Fixing the Leaks

Occasionally a small leak happens in our lives; a tire that won’t seem to stay inflated, a pipe underneath your sink that won’t stop dripping, etc.

If it goes ignored, the problem isn’t solved; leaks do

n’t solve themselves. The leaks are a slow drain on our resources, our time and our productivity.

Taking a look at your business, and when it comes to your suppliers, this is where you might find a ton of leaks.

A few dollars at a time, down the drain when you are paying for things you don’t need or paying too much for things that you do.

But how do you detect them? How can you find where  you can make improvements?

You need a supplier management system!   Consider these ideas before spending your hard earned dollars. 

Centralize the information

Create a list of every single supplier you have—if it’s a subscription (think software), this would be a supplier as well.

Capture this information in a central location (a Google sheet will do just fine):

  • Name of Supplier    

  • Service Provided

  • Cost per Month

  • Competitors
  •  

Consider going through your billing to see if you are missing anything. Most people miss the office supplies section or even the simplest subscription as Dropbox or Slack.

Schedule an Audit

Each quarter, review your supplier and make sure you ask these questions:

Do we still need this service?

You might not need a full version of Slack, but simply the most basic version will work for you. You might need a ton of digital storage and can get away with a smaller size. 

Double check that you are getting the most out of your services because if a simple audit can save you $50 a month, that winds up to be $600 a year. 

Where could that money go?

Can you get a better price?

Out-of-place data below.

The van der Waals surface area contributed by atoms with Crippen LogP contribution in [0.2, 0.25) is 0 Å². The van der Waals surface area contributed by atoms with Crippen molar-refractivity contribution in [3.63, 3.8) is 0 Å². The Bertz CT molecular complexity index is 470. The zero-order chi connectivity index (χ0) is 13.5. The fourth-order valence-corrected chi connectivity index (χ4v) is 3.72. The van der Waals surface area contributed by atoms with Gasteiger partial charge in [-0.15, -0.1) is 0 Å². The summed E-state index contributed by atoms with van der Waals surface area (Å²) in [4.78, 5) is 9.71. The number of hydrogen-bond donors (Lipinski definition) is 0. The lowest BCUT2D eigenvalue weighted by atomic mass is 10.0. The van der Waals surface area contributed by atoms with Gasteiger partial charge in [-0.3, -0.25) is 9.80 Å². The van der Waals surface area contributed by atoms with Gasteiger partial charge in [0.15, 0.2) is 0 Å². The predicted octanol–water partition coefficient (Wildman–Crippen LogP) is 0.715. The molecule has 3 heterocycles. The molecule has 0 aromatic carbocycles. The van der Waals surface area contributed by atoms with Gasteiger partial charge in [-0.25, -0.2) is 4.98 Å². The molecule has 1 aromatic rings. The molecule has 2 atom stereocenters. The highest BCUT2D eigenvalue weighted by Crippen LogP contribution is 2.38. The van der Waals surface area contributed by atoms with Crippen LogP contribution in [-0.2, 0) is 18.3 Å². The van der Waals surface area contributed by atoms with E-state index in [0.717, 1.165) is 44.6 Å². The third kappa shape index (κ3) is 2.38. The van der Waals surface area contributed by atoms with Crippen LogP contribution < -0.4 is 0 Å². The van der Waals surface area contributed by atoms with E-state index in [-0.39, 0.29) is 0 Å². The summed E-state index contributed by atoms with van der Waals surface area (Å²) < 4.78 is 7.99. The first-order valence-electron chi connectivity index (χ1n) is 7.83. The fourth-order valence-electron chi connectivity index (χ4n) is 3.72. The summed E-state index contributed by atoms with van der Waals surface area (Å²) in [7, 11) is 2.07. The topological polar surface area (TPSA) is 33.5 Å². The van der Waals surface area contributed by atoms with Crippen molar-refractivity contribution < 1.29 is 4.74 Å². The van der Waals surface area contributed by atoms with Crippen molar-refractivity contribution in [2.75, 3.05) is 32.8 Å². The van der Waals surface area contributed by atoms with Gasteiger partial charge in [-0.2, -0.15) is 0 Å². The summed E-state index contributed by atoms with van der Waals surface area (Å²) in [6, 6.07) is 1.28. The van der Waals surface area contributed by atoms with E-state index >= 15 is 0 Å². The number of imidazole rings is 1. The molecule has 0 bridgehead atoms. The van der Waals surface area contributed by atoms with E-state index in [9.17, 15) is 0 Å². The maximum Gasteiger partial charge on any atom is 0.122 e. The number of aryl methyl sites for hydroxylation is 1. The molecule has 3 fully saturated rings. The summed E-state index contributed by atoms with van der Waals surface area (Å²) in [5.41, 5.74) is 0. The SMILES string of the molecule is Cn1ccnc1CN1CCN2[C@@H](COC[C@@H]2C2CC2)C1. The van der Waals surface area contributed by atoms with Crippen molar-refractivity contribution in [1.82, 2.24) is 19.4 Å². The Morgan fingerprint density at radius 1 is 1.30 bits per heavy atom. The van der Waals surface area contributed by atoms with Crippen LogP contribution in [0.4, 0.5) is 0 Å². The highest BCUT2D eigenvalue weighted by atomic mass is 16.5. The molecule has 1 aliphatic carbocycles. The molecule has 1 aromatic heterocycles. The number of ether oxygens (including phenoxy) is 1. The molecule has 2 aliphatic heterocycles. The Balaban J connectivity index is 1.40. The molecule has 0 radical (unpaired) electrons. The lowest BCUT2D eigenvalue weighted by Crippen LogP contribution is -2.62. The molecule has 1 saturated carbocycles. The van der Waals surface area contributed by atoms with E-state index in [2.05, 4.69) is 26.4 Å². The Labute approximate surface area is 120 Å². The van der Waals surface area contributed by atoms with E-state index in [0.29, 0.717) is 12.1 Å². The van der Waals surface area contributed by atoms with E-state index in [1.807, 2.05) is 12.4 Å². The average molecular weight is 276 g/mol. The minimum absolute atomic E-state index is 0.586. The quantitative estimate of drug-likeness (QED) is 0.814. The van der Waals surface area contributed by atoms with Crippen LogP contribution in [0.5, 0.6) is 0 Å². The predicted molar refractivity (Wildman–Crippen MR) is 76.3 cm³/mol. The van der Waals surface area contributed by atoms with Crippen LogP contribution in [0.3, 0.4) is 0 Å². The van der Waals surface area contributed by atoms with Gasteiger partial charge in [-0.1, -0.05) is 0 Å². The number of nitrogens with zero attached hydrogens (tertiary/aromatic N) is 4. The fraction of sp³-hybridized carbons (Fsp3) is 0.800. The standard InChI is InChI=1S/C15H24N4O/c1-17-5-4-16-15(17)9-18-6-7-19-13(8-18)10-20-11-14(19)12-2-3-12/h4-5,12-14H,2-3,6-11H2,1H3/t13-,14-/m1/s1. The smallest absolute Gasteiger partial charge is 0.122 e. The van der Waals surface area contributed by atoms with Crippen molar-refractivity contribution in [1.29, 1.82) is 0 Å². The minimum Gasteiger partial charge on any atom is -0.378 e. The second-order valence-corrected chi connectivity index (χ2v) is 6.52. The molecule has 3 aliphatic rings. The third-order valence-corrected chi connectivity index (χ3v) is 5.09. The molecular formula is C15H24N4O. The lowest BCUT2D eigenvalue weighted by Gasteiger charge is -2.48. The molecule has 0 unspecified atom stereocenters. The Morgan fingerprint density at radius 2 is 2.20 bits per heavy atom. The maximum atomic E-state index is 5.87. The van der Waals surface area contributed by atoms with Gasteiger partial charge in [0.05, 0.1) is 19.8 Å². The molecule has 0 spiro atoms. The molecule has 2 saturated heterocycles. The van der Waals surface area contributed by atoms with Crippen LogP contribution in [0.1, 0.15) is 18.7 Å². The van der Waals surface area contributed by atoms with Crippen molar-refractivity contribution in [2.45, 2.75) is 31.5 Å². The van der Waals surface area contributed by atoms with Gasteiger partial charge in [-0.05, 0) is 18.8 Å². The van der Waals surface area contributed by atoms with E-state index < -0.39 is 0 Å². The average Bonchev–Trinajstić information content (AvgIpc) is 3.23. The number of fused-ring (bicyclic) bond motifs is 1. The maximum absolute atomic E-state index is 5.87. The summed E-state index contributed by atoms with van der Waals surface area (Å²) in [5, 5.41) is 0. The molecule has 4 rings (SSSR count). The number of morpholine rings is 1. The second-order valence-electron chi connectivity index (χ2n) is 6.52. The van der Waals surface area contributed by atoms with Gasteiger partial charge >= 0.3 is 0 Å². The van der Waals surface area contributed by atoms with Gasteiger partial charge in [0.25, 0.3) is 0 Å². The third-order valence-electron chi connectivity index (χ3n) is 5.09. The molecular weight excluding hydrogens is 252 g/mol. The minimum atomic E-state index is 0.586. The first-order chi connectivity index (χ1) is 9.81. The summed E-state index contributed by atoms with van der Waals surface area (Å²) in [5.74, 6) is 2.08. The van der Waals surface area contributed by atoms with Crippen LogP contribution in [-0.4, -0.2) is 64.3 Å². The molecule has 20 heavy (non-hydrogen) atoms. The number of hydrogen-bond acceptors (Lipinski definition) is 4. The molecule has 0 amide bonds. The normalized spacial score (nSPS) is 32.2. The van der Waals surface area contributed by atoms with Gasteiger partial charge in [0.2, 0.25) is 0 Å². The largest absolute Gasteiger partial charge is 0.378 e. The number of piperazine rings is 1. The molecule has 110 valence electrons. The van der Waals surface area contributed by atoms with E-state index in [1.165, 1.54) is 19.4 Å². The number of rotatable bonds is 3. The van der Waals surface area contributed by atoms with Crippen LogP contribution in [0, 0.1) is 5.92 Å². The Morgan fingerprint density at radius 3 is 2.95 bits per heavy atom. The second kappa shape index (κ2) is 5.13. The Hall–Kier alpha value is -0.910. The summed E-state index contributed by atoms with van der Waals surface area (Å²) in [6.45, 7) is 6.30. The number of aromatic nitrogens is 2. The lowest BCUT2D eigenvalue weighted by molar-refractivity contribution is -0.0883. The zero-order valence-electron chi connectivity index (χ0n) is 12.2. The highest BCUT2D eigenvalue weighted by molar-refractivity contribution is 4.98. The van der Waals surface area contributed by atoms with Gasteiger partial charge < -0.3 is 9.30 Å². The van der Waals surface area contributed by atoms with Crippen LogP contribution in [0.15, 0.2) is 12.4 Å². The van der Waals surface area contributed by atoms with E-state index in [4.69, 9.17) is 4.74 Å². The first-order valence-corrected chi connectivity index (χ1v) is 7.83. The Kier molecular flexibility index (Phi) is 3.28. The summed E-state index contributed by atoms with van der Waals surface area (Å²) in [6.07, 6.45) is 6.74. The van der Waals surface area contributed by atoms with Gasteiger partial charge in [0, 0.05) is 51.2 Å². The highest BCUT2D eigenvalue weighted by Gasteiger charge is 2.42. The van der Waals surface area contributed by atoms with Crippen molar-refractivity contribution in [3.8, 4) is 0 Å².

Check to make sure you are getting the price for the service you are getting. 

If you are getting a host of physical products in, can Amazon meet your need when it comes to paper for the printer or even toilet paper.

Do some simple Google searches to see if you can find a better price; if you don’t want to lose that particular vendor, call them up and see if you can get a better deal. Leverage how long you have been with them and the price you are getting.

If you have been with a supplier for a long time, you may notice the prices creeping up.  It is a shame we have a business culture where the new customer gets the better rate.  Call them on it!

Check your phone and internet suppliers.  Check with your competitors at industry events on what they are paying, keeps the suppliers honest for everyone.  

Can you merge the services?

Take a look at bundling your services  to get a better deal. Can your internet provider offer digital storage? Can you move all of your office supplies to one company instead of having four different companies? By bundling you can save money and have one (or more!) less bills to pay.

Running the audit.

You don’t necessarily have to call every single person and deep dive into a negotiation each quarter, but simply reviewing what money you have going out, by checking for leaks, can help you move the money you are earning into some place much more beneficial.

Post in the comments one savings you found, would be helpful to the next small business owner reading this.  

can you get a better price